The future of cancer innovation – and the role of policy

Reps. John Joyce M.D. and Wiley Nickel at The Hill's event, The Future of Cancer Care

By 2050, the number of people worldwide with cancer could increase 77%, according to a report published by the American Cancer Society in April 2024. In fact, 1 in 5 people alive today will develop cancer in their lifetimes, with as many as 35 million cases expected to be diagnosed in 2050.

And while cancer mortality has continued to decline, due in part to earlier detection and improved treatments, the rise in cases—alongside higher mortality rates in low-income countries—highlights the importance of both continued innovation as well as ensuring access to that innovation.

This topic—and specifically, the role of policy in supporting innovation and access—was central to the discussion during a May 9 panel hosted by The Hill, The Future of Cancer Care. Sponsored by AstraZeneca and featuring policymakers, patient advocates, and Biotechnology Innovation Organization (BIO) President & CEO John F. Crowley, the event highlighted significant advances in cancer research and care, and specific policy proposals that could ensure access to innovation.

From a ‘death sentence’ to a cure

“Five years ago, metastatic melanoma was often a death sentence,” said Rep. John Joyce, M.D. (R-PA), a dermatologist. “Now, diseases like metastatic melanoma are curable with the treatments that have developed since I came to Congress—not because of what I did in Congress, but because of the innovation and research that industry continues to do.”

Funding the Cancer Moonshot is a priority, said Rep. Wiley Nickel (R-NC), who lost his father to cancer: “We have the resources to do it. We need to make those investments.”

Increasingly, many of these breakthrough immunotherapies are being found to successfully treat other kinds of cancers and diseases—like the immunotherapy that cured President Jimmy Carter’s metastatic melanoma of the brain, which has been found to be successful against squamous cell carcinoma of the lung. But under the Inflation Reduction Act (IRA), orphan drugs for rare diseases—including many cancer drugs—are exempt from price controls only if they’re approved for just one rare disease.

The ORPHAN Cures Act would remove those drugs “from the Medicare price negotiations so that we can continue to see that innovation extend into other arenas,” continued Rep. Joyce. “We want to see that innovation. We want to see that investment occur in research and development. And the only way that we can see that being successful is with a minor modification, a minor tweak, if you will, to the IRA.”

How policy can support – or hinder – the future of cancer care

During a fireside chat with BIO President & CEO John F. Crowley, the ORPHAN Cures Act came up in the context of access.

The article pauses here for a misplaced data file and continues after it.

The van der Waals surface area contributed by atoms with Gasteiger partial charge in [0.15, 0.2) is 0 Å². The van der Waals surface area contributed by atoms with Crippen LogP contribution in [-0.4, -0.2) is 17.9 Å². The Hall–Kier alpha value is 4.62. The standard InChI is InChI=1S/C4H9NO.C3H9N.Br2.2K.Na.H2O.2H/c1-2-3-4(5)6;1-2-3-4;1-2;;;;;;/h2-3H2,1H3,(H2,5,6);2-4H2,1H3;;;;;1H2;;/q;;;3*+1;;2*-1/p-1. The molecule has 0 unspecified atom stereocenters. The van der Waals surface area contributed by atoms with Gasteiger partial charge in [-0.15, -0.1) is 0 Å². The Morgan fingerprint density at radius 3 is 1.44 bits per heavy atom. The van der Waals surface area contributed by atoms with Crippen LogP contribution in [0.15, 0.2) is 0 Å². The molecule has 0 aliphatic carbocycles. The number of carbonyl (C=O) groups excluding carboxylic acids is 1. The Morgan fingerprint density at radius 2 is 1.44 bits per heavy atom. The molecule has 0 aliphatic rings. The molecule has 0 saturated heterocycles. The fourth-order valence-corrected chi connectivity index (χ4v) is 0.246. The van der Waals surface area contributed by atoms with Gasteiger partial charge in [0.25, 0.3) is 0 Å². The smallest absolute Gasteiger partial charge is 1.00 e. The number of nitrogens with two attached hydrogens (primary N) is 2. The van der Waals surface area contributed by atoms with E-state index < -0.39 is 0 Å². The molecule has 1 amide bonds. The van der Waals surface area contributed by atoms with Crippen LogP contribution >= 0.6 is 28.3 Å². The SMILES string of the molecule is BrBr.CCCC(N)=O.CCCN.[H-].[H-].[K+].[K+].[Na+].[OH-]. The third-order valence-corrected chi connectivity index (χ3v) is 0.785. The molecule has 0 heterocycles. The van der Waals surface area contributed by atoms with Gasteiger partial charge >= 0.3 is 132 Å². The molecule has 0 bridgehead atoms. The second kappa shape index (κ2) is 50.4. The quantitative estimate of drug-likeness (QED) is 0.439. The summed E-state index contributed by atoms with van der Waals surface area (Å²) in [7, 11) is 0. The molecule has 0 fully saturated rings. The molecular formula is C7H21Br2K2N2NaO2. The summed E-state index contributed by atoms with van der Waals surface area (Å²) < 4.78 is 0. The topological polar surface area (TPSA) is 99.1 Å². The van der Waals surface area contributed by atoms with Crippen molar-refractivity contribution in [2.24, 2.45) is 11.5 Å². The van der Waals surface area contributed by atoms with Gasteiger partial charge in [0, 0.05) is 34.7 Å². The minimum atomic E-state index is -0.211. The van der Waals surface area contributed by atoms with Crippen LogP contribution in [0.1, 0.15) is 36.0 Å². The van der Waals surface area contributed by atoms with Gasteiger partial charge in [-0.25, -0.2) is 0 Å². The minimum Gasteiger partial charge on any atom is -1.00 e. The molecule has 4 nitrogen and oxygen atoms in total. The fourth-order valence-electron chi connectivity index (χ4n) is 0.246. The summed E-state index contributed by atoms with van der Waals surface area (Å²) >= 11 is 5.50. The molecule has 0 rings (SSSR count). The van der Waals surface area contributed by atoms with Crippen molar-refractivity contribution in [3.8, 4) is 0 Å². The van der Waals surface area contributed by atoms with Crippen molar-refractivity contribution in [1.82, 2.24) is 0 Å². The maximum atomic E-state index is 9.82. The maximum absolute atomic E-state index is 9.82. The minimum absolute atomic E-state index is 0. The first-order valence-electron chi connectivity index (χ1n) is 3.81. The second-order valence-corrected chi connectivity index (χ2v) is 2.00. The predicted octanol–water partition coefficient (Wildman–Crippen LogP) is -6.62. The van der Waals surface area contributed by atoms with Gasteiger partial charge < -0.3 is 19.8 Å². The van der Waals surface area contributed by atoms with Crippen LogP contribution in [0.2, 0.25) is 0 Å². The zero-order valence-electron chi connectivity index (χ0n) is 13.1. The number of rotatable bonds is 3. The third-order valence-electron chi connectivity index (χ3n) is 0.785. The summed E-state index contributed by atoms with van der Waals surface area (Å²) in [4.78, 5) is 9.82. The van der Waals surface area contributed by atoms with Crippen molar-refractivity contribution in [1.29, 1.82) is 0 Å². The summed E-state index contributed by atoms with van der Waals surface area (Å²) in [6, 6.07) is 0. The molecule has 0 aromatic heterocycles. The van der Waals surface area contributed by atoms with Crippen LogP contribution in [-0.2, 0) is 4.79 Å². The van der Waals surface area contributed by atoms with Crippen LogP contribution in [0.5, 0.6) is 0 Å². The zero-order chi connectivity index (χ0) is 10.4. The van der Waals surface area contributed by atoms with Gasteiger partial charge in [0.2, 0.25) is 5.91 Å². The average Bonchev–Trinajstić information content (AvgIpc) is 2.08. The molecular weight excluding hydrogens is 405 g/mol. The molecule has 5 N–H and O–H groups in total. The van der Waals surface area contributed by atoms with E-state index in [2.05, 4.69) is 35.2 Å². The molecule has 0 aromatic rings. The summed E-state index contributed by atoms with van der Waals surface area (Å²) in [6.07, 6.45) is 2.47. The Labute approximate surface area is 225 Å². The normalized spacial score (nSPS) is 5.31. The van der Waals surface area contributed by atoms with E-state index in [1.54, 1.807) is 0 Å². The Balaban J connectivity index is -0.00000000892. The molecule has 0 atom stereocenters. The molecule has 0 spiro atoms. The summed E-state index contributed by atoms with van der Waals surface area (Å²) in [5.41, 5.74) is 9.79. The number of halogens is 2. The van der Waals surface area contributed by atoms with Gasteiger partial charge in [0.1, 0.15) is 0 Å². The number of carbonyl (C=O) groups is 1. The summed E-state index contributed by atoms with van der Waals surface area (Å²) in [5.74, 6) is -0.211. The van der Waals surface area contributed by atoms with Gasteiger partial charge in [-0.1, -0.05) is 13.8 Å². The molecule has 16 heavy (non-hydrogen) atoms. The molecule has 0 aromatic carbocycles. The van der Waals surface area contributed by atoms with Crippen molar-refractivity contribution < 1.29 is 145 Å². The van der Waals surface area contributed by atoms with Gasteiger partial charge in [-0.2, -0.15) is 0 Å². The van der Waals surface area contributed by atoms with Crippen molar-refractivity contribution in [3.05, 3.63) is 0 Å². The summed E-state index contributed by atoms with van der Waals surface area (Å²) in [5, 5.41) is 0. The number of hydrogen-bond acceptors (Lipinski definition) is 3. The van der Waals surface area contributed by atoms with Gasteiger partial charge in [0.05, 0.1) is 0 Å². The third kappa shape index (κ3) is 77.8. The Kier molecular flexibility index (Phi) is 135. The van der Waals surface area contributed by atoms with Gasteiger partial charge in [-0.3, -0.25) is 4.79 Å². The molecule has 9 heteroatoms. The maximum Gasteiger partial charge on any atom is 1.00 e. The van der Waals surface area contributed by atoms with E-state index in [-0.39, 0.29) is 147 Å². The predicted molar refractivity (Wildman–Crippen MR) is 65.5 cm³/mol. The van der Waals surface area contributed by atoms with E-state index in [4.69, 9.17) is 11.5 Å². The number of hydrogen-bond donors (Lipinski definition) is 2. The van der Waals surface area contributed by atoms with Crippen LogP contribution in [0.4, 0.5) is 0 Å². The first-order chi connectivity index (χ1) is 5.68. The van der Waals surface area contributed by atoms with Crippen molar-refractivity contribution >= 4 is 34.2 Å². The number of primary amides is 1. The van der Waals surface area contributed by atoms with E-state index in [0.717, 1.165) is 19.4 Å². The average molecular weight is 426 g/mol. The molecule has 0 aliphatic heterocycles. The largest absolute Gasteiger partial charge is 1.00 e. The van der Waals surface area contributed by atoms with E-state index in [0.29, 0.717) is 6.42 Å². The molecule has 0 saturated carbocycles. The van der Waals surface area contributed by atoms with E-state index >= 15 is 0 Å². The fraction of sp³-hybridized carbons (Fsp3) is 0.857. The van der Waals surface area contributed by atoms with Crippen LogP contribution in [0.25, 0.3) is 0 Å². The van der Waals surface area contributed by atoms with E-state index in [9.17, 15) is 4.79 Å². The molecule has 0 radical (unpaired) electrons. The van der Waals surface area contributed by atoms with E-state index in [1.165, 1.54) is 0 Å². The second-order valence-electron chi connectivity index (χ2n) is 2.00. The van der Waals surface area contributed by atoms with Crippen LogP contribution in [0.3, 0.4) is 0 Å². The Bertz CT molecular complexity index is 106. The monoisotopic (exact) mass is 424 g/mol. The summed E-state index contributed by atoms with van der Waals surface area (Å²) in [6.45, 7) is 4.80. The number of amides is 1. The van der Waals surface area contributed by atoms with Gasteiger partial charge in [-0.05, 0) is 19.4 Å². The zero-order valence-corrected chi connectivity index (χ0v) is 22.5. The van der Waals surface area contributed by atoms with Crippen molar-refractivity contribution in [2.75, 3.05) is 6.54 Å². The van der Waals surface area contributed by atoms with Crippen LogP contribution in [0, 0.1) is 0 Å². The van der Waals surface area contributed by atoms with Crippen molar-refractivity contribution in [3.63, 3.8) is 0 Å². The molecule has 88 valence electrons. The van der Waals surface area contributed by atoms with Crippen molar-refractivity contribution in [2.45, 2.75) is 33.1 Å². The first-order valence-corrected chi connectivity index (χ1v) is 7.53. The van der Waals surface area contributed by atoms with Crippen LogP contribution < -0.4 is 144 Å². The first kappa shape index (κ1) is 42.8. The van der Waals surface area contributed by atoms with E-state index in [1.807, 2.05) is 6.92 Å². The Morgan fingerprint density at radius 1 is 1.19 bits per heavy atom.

“Somebody once told me there’s nothing in the laws of nature that says that we can’t cure every cancer—only the laws of man,” he said.

We’ve made great strides in innovation, but “innovation without universal access is insufficient. So, let’s identify and break down barriers to access.”

This includes policy barriers, like provisions of the IRA that would hinder innovation. As Rep. Joyce noted, the ORPHAN Cures Act would fix the IRA “so that we make sure that we don’t prejudice research, we don’t prejudice capital flowing into the rarest of cancers, and we don’t put up any artificial barriers to let science tell us where to go.”

We also need to fix the IRA’s so-called “pill penalty,” which creates an “artificial distinction between nine versus 13 years. So, if you have a large molecule, a biologic, you get 13 years of protection before you’re subject to the IRA pricing mechanisms. If it’s a small molecule, you get nine years of protection,” explained Crowley. “What that does is penalize the development of small molecules.”

“And that’s a shame in cancer, especially where we need small molecules,” he continued. “Oftentimes, it’s the small molecules that can cross the blood-brain barrier. They are also the medicines most likely to become generic and, in the end, push down the cost of medicines in the healthcare system.”

The Ensuring Pathways to Innovative Cures (EPIC) Act would fix this by bringing the small molecule exemption to 13 years, he noted.

In addition to incentivizing investment in cancer cures, Crowley discussed the importance of addressing out-of-pocket expenses for oncology treatment.

“Who in the world is ever going to take an oncology medicine because there’s no out-of-pocket cost? Well, hey, it’s free. I think I’ll try this. No, not at all. It doesn’t work [like that]. Let’s find a way to do away with out-of-pocket expenses in oncology,” he said. “And we have to look at the whole system for how we’re going to pay for that.”

What’s next for oncology innovation

“In the last 10 years in oncology, we’ve had 133 new medicines approved 14 last year,” continued Crowley, citing cancer innovations from CAR T to gene therapy, vaccines, and mRNA. “That’s good, but it’s not enough.”

Watch what he said about innovation and the future of cancer care:

Additional speakers at the event included Dr. Danielle Carnival, Deputy Assistant to the President for the White House Cancer Moonshot, and Mohit Manrao, SVP & Head of the U.S. Oncology Business Unit at AstraZeneca. Patient advocates from the National Comprehensive Cancer Network (NCCN), American Cancer Society Cancer Action Network, and Tigerlily Foundation also shared their experience and the importance of advocacy to seeing the future of cancer care move forward.

You can watch the whole event here:

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